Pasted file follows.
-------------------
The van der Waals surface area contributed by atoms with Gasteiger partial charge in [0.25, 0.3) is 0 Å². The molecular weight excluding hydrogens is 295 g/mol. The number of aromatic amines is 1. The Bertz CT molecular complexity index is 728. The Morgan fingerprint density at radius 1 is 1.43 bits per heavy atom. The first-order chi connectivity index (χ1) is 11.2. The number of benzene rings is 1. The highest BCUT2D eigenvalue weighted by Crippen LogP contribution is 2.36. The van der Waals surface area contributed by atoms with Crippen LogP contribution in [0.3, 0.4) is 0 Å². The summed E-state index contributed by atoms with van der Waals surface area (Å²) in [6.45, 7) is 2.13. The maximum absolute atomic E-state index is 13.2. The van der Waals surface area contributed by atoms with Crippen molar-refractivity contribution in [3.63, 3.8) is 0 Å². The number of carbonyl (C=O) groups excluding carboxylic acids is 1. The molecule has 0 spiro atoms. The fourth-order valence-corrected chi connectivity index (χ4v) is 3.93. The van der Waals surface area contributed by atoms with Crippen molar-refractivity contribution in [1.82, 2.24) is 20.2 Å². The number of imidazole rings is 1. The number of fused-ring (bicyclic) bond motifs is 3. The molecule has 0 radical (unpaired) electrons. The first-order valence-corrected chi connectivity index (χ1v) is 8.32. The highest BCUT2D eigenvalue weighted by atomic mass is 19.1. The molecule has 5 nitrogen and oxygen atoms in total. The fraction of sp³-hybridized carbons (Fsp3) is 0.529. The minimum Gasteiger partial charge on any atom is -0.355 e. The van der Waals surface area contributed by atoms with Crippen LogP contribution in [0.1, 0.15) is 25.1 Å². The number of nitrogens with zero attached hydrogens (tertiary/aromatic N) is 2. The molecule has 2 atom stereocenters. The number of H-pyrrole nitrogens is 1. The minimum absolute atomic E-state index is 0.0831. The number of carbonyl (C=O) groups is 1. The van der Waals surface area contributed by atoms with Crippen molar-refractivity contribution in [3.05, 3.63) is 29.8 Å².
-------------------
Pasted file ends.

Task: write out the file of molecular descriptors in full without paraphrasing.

The van der Waals surface area contributed by atoms with Gasteiger partial charge in [0.25, 0.3) is 0 Å². The molecular weight excluding hydrogens is 295 g/mol. The number of aromatic amines is 1. The Bertz CT molecular complexity index is 728. The Morgan fingerprint density at radius 1 is 1.43 bits per heavy atom. The first-order chi connectivity index (χ1) is 11.2. The number of benzene rings is 1. The highest BCUT2D eigenvalue weighted by Crippen LogP contribution is 2.36. The van der Waals surface area contributed by atoms with Crippen LogP contribution in [0.3, 0.4) is 0 Å². The summed E-state index contributed by atoms with van der Waals surface area (Å²) in [6.45, 7) is 2.13. The maximum absolute atomic E-state index is 13.2. The van der Waals surface area contributed by atoms with Crippen molar-refractivity contribution in [3.63, 3.8) is 0 Å². The number of carbonyl (C=O) groups excluding carboxylic acids is 1. The molecule has 0 spiro atoms. The fourth-order valence-corrected chi connectivity index (χ4v) is 3.93. The van der Waals surface area contributed by atoms with Crippen molar-refractivity contribution in [1.82, 2.24) is 20.2 Å². The number of imidazole rings is 1. The number of fused-ring (bicyclic) bond motifs is 3. The molecule has 0 radical (unpaired) electrons. The first-order valence-corrected chi connectivity index (χ1v) is 8.32. The highest BCUT2D eigenvalue weighted by atomic mass is 19.1. The molecule has 5 nitrogen and oxygen atoms in total. The fraction of sp³-hybridized carbons (Fsp3) is 0.529. The minimum Gasteiger partial charge on any atom is -0.355 e. The van der Waals surface area contributed by atoms with Crippen LogP contribution in [0.1, 0.15) is 25.1 Å². The number of nitrogens with zero attached hydrogens (tertiary/aromatic N) is 2. The molecule has 2 atom stereocenters. The number of H-pyrrole nitrogens is 1. The minimum absolute atomic E-state index is 0.0831. The number of carbonyl (C=O) groups is 1. The van der Waals surface area contributed by atoms with Crippen molar-refractivity contribution in [3.05, 3.63) is 29.8 Å².